Students look to teaching as future career
(This is the fourth in a series featuring this year's Internship program students.)
This week features five students involved in School to Work in the same career field: Kareshia Enders, Krystal Davis, Emma Slovek, Jesse Manke and Dallas Lamm.
Enders, a Philip High School senior, assists in the first grade classroom with teacher Jayne Gottsleben. In this role, she helps Gottsleben correct papers, organize the students' work, make copies, put up bulletin boards and help the students with their art projects. Enders said her favorite part is seeing the kids smile when she walks in the door. However, she is also discovering that it can be difficult to get them to calm down when needed, as it is with all young kids. "You have to have lots of patience with them," said Enders. She chose this class to get more experience and to see what she wanted to do after high school. She picked the first grade class because she likes working with little kids. Enders stated, "Any kid will put a smile on your face if you're having a bad day."
Gottsleben appreciates the added help with paper management and classroom preparations. She hopes the School to Work students will experience and see school from a different perspective than just being a student. Gottsleben said, "I enjoy working with former students. It's fun to see the transformation from a young child to adulthood. The students love having Kareshia in the classroom and look forward to her coming each day."
Davis, a junior, works with Melanie Morehart in the kindergarten classroom. She is great help in bringing the kids in from recess, reading to them and playing games with them. Davis said her favorite part is being with the kids. She has learned how to deal with keeping the kids quiet when it is necessary. Davis said, "I chose School to Work so that I could learn how to be a teacher." She chose kindergarten specifically because she loves kids.
Morehart feels this program is a great opportunity for students to experience a minimal part of what teaching and educating students is all about. She wants Davis to learn the passion of working with the students and the learning that a teacher gathers from their students. "I have enjoyed Krystal's enthusiasm in the classroom. The kids really enjoy her and she seems to be enjoying the experience as well," said Morehart.
Slovek, also a junior, contributes help to Erin Baer in the second grade room by correcting papers, helping the kids with corrections, setting up classroom displays and assisting the students with art projects. Slovek's favorite part is spending time with the kids and helping with the art portion. Her most challenging obstacle so far is making sure she is showing the kids the right way to do things. She is quickly learning that being a teacher is not as easy as one might think. "You have to have a lot of patience and must learn the way younger children think and learn," stated Slovek. She chose this program to give herself the opportunity to try a career before doing it for a living. Second grade was appealing to her because she loves to be around and help children.
Baer said, "I think this is a wonderful program that fosters responsibility and initiative. As a teacher I can always use an extra set of hands!" She strives to keep the experience fun and exciting for Slovek as well as educational. Baer wants Slovek to learn the organization and preparation that is involved in teaching.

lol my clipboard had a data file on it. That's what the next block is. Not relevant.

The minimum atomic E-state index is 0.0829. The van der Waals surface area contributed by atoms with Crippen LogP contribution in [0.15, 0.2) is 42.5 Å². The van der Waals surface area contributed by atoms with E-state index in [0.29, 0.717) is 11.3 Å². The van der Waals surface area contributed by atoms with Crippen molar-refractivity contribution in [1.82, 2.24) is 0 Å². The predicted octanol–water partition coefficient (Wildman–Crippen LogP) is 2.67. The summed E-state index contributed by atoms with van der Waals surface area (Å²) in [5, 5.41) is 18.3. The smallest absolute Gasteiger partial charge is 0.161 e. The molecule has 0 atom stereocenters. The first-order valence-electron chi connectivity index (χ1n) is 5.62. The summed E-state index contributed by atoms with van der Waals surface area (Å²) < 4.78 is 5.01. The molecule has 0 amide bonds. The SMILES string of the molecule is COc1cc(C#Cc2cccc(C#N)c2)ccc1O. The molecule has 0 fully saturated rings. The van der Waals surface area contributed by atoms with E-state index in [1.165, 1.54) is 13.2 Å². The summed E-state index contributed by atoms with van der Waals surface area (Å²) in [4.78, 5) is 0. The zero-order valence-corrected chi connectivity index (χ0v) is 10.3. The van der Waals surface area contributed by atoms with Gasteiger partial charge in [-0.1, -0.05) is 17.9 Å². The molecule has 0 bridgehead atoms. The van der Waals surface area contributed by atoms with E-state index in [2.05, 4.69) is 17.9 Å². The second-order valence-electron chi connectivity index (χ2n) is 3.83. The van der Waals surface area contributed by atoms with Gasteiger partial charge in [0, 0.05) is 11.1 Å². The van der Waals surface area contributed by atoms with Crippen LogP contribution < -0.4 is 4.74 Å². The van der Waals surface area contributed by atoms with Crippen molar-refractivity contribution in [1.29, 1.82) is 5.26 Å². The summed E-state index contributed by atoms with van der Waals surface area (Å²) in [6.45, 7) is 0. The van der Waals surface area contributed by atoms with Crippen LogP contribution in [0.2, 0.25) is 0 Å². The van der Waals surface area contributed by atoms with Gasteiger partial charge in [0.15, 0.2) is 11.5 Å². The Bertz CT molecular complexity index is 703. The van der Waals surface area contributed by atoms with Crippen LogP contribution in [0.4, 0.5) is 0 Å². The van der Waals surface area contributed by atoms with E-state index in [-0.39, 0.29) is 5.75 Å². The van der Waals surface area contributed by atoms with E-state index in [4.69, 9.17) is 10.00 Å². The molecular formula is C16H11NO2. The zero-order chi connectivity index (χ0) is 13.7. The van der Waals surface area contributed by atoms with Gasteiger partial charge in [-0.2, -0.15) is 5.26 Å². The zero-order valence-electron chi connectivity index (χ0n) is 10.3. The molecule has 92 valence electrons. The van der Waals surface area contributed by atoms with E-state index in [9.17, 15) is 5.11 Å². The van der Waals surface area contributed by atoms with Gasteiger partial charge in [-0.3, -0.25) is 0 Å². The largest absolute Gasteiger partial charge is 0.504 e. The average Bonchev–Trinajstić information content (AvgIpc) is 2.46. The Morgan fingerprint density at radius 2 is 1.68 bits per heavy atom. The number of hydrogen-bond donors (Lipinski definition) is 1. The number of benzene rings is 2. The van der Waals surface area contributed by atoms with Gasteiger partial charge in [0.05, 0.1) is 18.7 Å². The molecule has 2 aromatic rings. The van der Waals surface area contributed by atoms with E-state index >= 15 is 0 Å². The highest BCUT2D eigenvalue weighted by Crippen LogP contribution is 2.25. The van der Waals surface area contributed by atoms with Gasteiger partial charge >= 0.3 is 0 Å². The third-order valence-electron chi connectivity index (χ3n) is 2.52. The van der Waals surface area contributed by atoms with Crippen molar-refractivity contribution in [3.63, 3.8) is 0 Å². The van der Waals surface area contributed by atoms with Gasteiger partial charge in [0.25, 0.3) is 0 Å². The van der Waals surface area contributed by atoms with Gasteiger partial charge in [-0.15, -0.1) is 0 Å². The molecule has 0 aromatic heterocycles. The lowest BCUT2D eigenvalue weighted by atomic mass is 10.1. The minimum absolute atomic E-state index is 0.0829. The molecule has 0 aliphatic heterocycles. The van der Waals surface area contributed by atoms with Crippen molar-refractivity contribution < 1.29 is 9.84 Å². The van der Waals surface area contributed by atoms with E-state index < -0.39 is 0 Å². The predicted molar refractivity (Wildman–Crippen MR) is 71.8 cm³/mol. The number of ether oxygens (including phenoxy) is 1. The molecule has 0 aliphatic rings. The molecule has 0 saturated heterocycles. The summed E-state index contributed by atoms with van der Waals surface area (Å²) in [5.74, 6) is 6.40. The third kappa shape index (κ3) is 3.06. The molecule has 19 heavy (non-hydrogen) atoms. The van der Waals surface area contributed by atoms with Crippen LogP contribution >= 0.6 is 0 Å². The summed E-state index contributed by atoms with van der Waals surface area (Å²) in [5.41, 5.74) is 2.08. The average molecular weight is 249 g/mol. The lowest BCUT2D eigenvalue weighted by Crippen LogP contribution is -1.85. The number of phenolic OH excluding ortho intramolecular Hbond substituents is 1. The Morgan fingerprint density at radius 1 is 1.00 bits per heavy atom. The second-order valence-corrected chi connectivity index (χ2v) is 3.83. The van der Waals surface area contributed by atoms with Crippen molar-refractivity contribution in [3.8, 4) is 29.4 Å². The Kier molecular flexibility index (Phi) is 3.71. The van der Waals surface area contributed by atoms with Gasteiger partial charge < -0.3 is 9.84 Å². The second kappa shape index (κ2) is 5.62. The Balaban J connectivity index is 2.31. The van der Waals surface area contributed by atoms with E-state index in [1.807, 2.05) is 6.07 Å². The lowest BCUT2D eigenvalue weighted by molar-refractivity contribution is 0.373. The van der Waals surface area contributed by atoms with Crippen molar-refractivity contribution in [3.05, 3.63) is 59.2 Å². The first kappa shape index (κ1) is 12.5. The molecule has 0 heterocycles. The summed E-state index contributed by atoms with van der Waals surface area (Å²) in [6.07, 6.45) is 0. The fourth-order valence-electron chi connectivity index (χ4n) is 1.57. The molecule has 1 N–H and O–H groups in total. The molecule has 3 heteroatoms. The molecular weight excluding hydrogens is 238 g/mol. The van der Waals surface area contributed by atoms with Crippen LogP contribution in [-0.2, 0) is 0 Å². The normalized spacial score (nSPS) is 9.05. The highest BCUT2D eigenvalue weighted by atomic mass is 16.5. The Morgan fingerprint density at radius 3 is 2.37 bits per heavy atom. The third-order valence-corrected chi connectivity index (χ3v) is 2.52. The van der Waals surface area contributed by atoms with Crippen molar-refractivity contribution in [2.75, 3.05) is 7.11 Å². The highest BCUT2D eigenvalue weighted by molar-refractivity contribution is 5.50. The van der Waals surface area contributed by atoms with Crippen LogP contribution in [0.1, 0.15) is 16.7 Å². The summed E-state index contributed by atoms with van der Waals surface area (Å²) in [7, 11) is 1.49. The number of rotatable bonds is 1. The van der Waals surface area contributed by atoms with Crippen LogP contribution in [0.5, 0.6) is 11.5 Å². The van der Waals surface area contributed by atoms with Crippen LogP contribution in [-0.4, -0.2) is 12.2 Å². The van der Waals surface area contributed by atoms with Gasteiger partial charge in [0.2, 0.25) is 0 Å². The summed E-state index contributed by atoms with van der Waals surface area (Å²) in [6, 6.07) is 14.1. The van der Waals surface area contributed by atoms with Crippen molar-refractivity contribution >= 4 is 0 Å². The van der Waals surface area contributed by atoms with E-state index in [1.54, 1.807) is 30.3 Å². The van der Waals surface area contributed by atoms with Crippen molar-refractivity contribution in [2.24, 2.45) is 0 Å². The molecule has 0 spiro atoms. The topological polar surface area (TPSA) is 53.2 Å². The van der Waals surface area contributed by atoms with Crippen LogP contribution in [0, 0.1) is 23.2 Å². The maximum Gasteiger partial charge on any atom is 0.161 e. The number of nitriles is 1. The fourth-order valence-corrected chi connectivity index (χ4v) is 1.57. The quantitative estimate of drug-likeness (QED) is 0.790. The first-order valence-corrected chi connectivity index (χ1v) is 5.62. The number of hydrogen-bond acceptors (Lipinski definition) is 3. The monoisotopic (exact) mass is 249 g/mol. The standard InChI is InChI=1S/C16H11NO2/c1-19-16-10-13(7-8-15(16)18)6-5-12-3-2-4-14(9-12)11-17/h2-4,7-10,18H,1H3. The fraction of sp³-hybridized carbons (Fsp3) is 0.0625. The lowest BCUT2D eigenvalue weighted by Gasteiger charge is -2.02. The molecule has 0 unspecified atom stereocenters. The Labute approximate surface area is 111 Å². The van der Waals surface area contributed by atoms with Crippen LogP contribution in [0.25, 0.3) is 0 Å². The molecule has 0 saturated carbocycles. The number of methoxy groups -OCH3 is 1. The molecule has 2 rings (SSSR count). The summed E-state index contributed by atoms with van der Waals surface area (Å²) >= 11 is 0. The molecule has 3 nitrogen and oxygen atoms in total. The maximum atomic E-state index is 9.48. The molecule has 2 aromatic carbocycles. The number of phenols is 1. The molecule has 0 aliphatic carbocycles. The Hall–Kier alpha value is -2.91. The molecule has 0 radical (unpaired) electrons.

Manke, a senior, spends his time in the high school English room helping Laura O'Connor with attendance, book orders, organizational tasks, grading papers, making copies, and some Drama Club activities. He has learned what it takes to get a class going and how much grading a teacher really does do. Manke's favorite part of this experience is helping with the drama department. He chose this course because he heard it was fun as well a good experience. "I picked to work with Mrs. O'Connor because I thought she might like some help and I love being involved in the drama side of things too," said Manke.
O'Connor enjoys the Internship program because she likes working with her students in a different way where they can see the planning and preparatory work that is involved in teaching. She wants Manke to see what it's like to be "on the other side of the desk" and hopes he will gain some insight into the teaching profession. O'Connor said, "I am very pleased with the School to Work program here. It's a great opportunity to offer to young people who are about to embark on their future paths. It also really helps me!"
Lamm, another senior, is gaining experience from Jessica Wheeler and the third grade class by working with the students, helping with classroom management, making copies and being a positive high school role model for the students. Lamm's favorite part of this course is working with the kids which has taught him that patience truly is a great virtue. Lamm said, "It's always fun to get out and work in new places. I've never worked with younger kids before, so I thought I'd give it a try. It's an amazing job and I never know what to expect!"
Wheeler thinks School to Work is a great tool for students to use when deciding on a career path. She enjoys helping them have a close-up look at elementary education. The hardest part for Wheeler is letting the student leave at the end of the school year. She really enjoys having the interns in her classroom. "I would like Dallas to leave this experience with a fresh perspective of working with children. I also hope it helps him to remain a positive influence in the lives of young people in his future," said Wheeler.
The Philip High School Internship program, previously known as School to Work is a seventh hour class which allows juniors and seniors enrolled in the program to leave school and gain job experience at a work site of their choice.